If there was, it would be spelled "Assemblify", which is now the name of your next startup.
So, the cool thing about Assembly is that whenever you perform an instruction, the CPU runs a bunch of comparisons automatically! They are stored in "condition flags", which you can use to branch (goto) or do other stuff if the right conditions are met.
Consider this code:
add.w d1,d0 ; Add register d1 to d0 cmp.w #0,d0 ; Is d0 equal to 0? beq .zero ; If so, branch to .zero
The above should be pretty readable, even if you're not used to looking at
Assembly. We're adding register
d0, then checking if
d0 is equal to
zero. If it is, we branch to the label
However, we are not yet leveraging the magic of condition flags. We can accomplish the same thing like this:
add.w d1,d0 ; Add register d1 to d0 beq .zero ; If zero, branch to .zero
We saved a whole CPU instruction for free! Congrats, you're now entitled to add "blazing fast" to your GitHub project description.
The reason this works is that whenever you do things like move data or perform arithmetic, the CPU automatically sets condition flags based on the result. Some examples of condition flags are "Zero", "Negative", "Carry".
When we do our
add in the above code, the CPU will set the "Zero" condition
flag if the result is zero—otherwise, it will clear the flag.
beq stands for "Branch if equal", but it actually checks for the Zero flag,
not for equality to some other value. That's why we don't have to explicitly
compare to 0 first.
That gets interesting in an example like this:
add.w d1,d0 ; Add register d1 to d0 cmp.w #10,d0 ; Is d0 equal to 10? beq .ten ; If so, branch to .ten
This time, instead of comparing to zero, we're comparing to 10, and we're branching if equal.
But hang on—if
beq is checking for the Zero flag, how does this make sense?
Aren't we comparing to 10?
The Zero flag
As it turns out, the
cmp instruction performs a subtraction under the hood.
sub, the real subtraction operand,
cmp throws away the result.
However, it still sets all the condition flags.
So, when we run
cmp.w #10,d0, we are subtracting 10 from
d0. Well, if
is also 10, then we get 10 - 10 = 0, and the CPU sets the Zero flag. That's why
beq is called "branch if equal" but checks for zero!
Checking other conditions
All the human-readable mnemonics like
bge (greater or equal),
than), etc. are actually checking for a set of condition flags that do what we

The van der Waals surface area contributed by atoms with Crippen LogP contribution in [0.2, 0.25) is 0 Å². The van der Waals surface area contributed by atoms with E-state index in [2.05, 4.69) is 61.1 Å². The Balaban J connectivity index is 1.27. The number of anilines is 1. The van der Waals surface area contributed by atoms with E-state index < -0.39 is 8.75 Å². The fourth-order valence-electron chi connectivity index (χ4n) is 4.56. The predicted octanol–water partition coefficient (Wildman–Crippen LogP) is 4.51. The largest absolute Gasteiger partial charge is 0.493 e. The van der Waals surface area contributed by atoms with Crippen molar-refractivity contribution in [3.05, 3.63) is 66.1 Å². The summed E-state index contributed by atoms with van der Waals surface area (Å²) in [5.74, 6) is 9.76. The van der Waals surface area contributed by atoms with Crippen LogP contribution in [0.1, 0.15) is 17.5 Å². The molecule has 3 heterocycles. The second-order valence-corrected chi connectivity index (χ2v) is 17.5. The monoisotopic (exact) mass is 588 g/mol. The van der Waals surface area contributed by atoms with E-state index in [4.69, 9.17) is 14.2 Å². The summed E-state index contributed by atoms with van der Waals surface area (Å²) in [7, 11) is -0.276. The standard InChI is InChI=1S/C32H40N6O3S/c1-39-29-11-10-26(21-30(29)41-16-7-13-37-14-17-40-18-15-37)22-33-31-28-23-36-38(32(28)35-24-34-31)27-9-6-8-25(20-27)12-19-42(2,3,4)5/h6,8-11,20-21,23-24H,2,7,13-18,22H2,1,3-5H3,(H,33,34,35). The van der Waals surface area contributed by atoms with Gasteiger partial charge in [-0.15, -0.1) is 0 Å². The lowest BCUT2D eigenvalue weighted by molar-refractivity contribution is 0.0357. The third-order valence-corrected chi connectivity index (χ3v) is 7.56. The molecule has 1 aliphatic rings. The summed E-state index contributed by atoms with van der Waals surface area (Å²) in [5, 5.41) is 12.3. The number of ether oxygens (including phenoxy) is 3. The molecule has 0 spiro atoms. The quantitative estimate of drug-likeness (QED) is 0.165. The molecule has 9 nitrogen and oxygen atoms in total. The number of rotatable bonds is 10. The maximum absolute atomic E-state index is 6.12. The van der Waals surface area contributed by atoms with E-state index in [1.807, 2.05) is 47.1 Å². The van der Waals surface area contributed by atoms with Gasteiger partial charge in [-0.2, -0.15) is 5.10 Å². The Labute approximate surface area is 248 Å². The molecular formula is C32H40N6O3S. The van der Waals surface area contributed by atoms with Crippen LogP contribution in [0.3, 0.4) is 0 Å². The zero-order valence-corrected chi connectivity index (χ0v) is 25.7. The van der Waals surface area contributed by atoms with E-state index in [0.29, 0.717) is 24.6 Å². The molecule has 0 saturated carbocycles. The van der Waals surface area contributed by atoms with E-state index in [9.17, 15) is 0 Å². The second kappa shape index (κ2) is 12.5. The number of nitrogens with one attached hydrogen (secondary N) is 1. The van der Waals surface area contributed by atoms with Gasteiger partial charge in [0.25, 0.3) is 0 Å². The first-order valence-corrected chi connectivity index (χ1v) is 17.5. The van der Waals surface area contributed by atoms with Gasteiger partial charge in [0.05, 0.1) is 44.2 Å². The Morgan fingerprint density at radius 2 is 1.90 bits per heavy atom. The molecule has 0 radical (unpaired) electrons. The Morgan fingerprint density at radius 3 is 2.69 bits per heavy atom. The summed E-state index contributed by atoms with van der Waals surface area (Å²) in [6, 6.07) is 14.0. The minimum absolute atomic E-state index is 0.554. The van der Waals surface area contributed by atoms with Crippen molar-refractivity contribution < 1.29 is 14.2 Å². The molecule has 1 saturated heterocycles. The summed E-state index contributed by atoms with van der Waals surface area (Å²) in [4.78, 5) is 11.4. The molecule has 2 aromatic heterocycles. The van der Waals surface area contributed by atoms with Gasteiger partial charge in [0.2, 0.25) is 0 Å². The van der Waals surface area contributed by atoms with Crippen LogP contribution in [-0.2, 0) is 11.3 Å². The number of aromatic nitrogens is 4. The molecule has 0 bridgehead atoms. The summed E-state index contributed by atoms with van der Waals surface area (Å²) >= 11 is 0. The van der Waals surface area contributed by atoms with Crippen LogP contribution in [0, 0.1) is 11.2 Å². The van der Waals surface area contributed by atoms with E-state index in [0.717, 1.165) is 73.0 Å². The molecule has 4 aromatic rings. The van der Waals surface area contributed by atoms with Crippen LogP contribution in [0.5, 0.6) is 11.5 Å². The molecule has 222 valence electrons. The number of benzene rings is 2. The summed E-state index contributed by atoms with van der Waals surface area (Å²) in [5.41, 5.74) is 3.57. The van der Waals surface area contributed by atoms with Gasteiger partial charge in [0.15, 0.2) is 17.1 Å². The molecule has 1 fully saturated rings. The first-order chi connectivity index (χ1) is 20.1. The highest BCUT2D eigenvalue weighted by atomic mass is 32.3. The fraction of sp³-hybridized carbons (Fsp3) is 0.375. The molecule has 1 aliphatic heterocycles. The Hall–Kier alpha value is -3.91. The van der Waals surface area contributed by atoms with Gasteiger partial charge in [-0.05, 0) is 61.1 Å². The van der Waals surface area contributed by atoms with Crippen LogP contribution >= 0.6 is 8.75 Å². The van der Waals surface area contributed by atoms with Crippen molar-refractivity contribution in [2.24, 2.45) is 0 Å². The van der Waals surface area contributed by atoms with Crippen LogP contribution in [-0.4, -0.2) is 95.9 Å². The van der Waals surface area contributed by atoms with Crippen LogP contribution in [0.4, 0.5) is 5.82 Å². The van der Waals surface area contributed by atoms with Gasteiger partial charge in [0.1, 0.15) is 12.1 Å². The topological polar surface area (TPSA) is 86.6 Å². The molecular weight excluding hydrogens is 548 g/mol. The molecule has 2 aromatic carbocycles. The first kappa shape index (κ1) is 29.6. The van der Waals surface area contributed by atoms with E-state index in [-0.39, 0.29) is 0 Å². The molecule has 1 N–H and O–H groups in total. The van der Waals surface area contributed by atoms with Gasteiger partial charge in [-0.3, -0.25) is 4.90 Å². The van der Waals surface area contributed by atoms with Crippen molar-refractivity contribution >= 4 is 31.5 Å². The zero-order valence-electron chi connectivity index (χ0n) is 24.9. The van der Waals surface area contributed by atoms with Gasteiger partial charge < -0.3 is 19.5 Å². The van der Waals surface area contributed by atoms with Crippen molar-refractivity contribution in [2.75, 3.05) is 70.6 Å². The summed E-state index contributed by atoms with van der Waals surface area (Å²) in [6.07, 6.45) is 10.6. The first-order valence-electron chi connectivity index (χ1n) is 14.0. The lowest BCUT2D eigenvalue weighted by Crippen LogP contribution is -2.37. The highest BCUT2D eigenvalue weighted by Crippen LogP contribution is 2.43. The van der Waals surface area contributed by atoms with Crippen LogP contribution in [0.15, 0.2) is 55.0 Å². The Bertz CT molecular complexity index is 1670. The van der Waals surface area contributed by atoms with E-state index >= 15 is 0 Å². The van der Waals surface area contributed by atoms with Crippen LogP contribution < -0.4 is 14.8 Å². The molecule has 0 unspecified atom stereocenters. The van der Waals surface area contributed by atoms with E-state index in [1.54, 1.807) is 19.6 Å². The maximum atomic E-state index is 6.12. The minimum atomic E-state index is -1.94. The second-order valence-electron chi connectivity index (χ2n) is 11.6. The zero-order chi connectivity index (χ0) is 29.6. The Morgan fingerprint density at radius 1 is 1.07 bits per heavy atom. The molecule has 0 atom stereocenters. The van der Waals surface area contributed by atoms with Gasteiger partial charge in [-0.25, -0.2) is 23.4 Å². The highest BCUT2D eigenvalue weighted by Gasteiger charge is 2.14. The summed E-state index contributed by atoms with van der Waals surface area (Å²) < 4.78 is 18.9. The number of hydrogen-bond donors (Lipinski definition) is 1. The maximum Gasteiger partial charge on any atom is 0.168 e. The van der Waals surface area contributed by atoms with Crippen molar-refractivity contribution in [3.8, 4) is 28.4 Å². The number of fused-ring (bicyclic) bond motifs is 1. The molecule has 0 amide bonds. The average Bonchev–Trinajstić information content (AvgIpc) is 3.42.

expect based on the mnemonic.
bge respects signed values, so it has to check some complicated
- Negative flag is clear AND Overflow flag is clear, OR
- Negative flag is set AND Overflow flag is set
The Overflow flag gets set if you move from "positive" (
0xffff) or vice-versa. (Only if you cross the
barrier; going from
0x0000 does not set Overflow, because that's
like a signed integer going from -1 to 0, which is not an overflow.)
So, 3 ≥ 2 because
0x0001, which is not negative, and
Likewise, 3 ≥ -2 because
0x0005, which is not negative,
and didn't overflow.
But also, 127 ≥ -16, because
0x8010, which IS negative,
and it DID overflow.
We also have
blo (branch if higher/lower), which don't use the
Overflow flag. That means you can use these to compare unsigned values.
(Assembly has no concept of signed/unsigned values—all that matters is which
condition flags you check for in your comparisons!)
Also popular are
bcc (branch if Carry set/clear). The Carry flag
gets set when an unsigned overflow happens (like incrementing from
0x00), or when you're bit shifting and a
1 bit leaves the edge.
Here's a straightforward example where
bcc is used to clamp a value to a
maximum of 255:
move.w (a2)+,d2 ; Get color value to d2 add.b #$80,d2 ; Add 128 bcc .1 ; If no carry, move on moveq #-1,d2 ; Otherwise, set d2 to -1 (255) .1: jsr cfx_hsv2rgb ; Apply color effect
Other uses of the condition flags
Usually, CPUs have various other instructions that use the condition flags, not
just branch instructions. m68k Assembly doesn't have many, but one example is
sxx, eg. "set on a certain condition".
add.w d1,d0 ; Add register d1 to d0 cmp.w #10,d0 ; Is d0 equal to 10? seq d1 ; If so, set d1 to $ff
In the above,
d1 gets "set" (
d0 is 10. Otherwise, it gets cleared
You can sometimes use this to avoid branching completely. Here is an alternative
to my previous example that used
bcc to clamp to 255, but instead using
to do the same thing without branching.
move.w (a2)+,d2 ; Get color value to d2 add.b #$80,d2 ; Add 128 scs d3 ; If carry, set d3 or.b d3,d2 ; Combine result with d2 jsr cfx_hsv2rgb ; Apply color effect
If there was a carry,
d3 gets set to
or'd with d2 (which just
0xff). If there was NOT a carry,
d3 gets cleared to
or does nothing.
The old example using
bcc took 12-14 cycles, while this one only takes 8-10
cycles. We're blazing fast again!
Imagine not having condition flags and being forced to nest your code in a bunch of "if" statements (this post was written by the m68k Assembly gang)